Open offices, coworking spaces, and home offices are meant to be offering all of these features. Their concept drifts away from separate office rooms and permanent working places to large, open spaces with flexible work desks and working times, offering comfortable places to network and exchange ideas.
While all of this sounds great at first sight, we contacted companies whose employees are working in such environments and that were kind enough to let us speak to some of them, to find out if the new work concept is as flawless and what one could improve to make it even better.
While online shopping is growing in the market, retailers had to improve or change their concepts to attract customers to come and visit their stores. Our user research is all be about retail experiences and their opportunities and challenges.
Through five observations and interviews with different retail staff and manager we had a great insight in their working process and interactions with the customers. We wanted to know why people come to their stores and if there is something that can be improved in order to make a special shopping experience. There are always new challenges for the retail stores because there is much competition in this industry. As a retailer, you should be able to keep up with trends and the customer expectations. But people still value the personal support and advice that they get from the retail staff. Moreover, finding a good technology for the retail industry is not always easy and challenging, too.
We are really looking forward to the results of our project.
Unsere Gruppe hat vier verschiedene Läden besucht, um sich dort die Arbeitsabläufe anzuschauen und erklären zu lassen.
Unser erstes Interview in einem Getränkeladen barg so einiges an Überaschungen. Der Besitzer ist ein Mann dessen Lebensphilosophie es ist: “Alles was Technik kann, kann ich mit meinem Hirn schon lange”. Obwohl er selbst keine Technik verwendet war es sehr interessant die alltäglichen Probleme die es in einem Getränkeladen gibt zu erfahren.
Der zweite Laden gehört Frau Janosch. Sie leitet ihn bereits seit über 30 Jahren, weshalb sie viel Erfahrung hat und auch den Wandel im Einzelhandel bzgl. Online-Shops miterlebt hat. Sie betreibt zusätzlich zu ihrem Laden einen kleinen Online-Shop, der aber eher weniger Profit erzeugt. Zur Erhaltung des Einzelhandels würde sie sich vor allem mehr Unterstützung durch die Städte wünschen, für unmittelbare Verbesserungen im Laden selbst hatte sie keine Ideen.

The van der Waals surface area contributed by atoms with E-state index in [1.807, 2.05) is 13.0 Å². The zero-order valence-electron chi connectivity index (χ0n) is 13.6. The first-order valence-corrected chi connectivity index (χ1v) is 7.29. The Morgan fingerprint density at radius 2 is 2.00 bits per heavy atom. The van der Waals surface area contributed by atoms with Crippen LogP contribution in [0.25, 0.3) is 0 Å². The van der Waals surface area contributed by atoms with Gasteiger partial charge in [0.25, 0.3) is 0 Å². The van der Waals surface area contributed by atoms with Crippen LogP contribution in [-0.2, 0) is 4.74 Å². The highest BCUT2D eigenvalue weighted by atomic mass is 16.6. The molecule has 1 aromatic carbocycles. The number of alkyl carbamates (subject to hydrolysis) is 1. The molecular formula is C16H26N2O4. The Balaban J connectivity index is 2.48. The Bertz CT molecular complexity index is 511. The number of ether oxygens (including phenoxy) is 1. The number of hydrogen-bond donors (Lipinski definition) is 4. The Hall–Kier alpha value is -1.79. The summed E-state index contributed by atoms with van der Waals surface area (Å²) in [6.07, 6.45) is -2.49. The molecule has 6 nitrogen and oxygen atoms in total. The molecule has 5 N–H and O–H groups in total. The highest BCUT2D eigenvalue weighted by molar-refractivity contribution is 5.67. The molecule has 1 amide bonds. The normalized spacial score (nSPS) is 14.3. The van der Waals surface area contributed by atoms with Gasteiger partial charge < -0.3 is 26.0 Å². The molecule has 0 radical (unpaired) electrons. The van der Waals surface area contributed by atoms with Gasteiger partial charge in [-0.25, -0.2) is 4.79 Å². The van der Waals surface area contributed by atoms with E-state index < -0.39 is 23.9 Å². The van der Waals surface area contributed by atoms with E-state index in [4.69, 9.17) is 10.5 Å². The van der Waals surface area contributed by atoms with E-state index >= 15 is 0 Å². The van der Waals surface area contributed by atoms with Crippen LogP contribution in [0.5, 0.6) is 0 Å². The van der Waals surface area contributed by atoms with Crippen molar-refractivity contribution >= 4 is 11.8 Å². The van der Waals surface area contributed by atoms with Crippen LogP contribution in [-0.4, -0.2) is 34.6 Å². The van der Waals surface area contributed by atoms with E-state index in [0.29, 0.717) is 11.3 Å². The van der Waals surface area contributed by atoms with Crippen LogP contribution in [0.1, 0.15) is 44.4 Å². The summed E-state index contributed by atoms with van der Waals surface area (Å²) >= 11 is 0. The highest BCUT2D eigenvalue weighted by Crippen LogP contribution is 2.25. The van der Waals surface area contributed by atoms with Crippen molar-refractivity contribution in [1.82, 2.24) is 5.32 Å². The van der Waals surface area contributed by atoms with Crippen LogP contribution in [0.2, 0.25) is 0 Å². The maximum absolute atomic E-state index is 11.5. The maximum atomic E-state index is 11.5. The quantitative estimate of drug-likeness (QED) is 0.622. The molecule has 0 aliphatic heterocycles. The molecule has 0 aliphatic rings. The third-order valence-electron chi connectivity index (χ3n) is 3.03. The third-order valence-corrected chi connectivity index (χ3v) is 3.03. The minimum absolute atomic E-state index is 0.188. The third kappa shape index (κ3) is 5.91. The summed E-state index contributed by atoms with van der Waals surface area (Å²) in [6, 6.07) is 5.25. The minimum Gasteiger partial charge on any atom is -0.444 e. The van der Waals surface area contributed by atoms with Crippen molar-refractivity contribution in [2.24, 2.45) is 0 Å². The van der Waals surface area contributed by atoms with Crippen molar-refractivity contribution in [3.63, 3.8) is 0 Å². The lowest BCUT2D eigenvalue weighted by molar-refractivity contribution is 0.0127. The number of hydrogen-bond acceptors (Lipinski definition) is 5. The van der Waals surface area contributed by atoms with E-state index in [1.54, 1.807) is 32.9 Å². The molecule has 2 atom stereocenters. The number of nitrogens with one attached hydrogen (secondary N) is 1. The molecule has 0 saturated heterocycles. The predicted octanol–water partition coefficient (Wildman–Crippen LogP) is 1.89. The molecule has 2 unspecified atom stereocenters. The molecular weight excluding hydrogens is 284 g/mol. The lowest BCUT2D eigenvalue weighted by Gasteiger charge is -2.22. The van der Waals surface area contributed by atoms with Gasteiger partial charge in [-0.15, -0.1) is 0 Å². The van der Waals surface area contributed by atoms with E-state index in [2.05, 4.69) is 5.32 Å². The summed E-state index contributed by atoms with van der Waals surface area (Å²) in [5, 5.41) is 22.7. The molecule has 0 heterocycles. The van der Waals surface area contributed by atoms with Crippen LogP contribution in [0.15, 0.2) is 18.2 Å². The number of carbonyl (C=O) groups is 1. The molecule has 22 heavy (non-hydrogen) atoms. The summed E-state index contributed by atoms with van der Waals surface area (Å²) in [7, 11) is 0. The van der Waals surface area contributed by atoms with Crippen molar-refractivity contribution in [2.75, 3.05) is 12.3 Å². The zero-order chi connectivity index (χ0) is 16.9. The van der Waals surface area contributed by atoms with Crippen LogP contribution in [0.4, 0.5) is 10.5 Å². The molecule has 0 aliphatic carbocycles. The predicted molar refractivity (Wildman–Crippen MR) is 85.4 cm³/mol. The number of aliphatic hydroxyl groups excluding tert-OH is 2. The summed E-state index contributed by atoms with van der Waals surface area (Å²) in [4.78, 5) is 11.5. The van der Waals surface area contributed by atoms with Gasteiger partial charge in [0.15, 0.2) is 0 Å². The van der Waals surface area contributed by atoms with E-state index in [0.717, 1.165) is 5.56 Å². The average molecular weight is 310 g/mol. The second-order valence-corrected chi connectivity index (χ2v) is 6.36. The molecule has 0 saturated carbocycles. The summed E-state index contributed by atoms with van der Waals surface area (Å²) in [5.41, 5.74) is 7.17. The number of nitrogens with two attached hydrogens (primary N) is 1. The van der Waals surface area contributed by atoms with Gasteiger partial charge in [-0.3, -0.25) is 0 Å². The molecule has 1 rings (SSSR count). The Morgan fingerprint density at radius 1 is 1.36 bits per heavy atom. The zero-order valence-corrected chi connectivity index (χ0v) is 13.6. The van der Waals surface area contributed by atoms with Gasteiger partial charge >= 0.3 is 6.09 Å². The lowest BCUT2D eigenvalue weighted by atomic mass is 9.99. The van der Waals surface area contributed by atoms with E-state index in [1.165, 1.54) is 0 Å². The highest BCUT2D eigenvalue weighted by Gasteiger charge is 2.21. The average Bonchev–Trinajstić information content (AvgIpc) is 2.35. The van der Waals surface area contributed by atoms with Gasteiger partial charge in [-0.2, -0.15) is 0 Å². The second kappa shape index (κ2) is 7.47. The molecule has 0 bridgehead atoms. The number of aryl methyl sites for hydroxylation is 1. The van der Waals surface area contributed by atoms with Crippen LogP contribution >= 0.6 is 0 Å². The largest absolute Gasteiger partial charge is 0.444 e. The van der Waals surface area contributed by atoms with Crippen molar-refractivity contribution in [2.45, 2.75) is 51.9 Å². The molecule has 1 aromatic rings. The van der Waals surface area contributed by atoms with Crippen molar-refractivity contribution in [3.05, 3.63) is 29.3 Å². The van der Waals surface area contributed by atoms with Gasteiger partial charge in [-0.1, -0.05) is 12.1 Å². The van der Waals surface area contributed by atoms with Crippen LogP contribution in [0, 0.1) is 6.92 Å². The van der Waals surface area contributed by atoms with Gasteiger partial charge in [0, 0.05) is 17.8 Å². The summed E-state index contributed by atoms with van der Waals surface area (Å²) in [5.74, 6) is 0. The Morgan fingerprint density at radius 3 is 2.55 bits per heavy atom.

Das Gespräch mit dem Storemanager des dritten Ladens, der Bierothek-Filiale, zeigte, dass dieser größtenteils an innovativen Ideen interessiert ist. Wert legt er auf die persönliche und individuelle Beratung der Kunden und klagte z.B. über das komplizierte Pfandsystem.
Am letzten Tag waren wir im vierten Laden, einem Comicbuchladen, welcher sehr viele analoge Wege der Waren- und Kundenverwaltung geht. Der Besitzer war so freundlich, und diese sehr ausführlich zu erklären und uns auch auf die Besonderheiten des Buchandels aufmerksam zu machen.
Can physical stores still keep up with the digital age nowadays? Which gadgets are being used for that? Why should people buy products in physical shops and what is the differences between the big chains and individual stores?
The user-research of group 4 concentrates on the interaction between mobile devices and the internet and the real, physical shopping experience in sports stores, clothes shops and sportswear stores. We interviewed six people, shop assistants, as well as managers and owners, and asked them about the topic “opportunity or competition- ‘internet’ in retail”. Issues we talked about were about the pay desks, service schedules, communication between staff, social media, homepages and so on.
Together with the staff we applied for memberships, bought items without queuing up and looked up social media appearances and put our balance to the test in a familiar environment.
Books are something that most people possess today,
regardless of their age, gender or income. They inform or advise, distract
after a long day, fill beautiful looking bookshelves and are also ideal as a
gift. In bookstores you will find a wide range of books, you can have a closer
look at a book, get advice on the purchase and maybe even order a book for
Nevertheless, bookstores today are increasingly
confronted with the challenge of keeping up with online shops like Amazon in
order not to lose customers. Especially young people appreciate being able to
shop quickly and easily on the Internet and consider a bookstore only as a
waste of time. That’s why it’s important to make bookstores digital and
For a deeper insight into the topic, we conducted interviews with various bookstores. To get a comprehensive overview, we talked to both employees and owners. Most bookstores already offer digital content, they own an online shop and sell also audiobooks and eBooks. However, the size of the digital offering varies from store to store.
Using the information we gathered in the interviews, we will work out a concept over the next two weeks to improve the customer experience in bookstores using digital contents.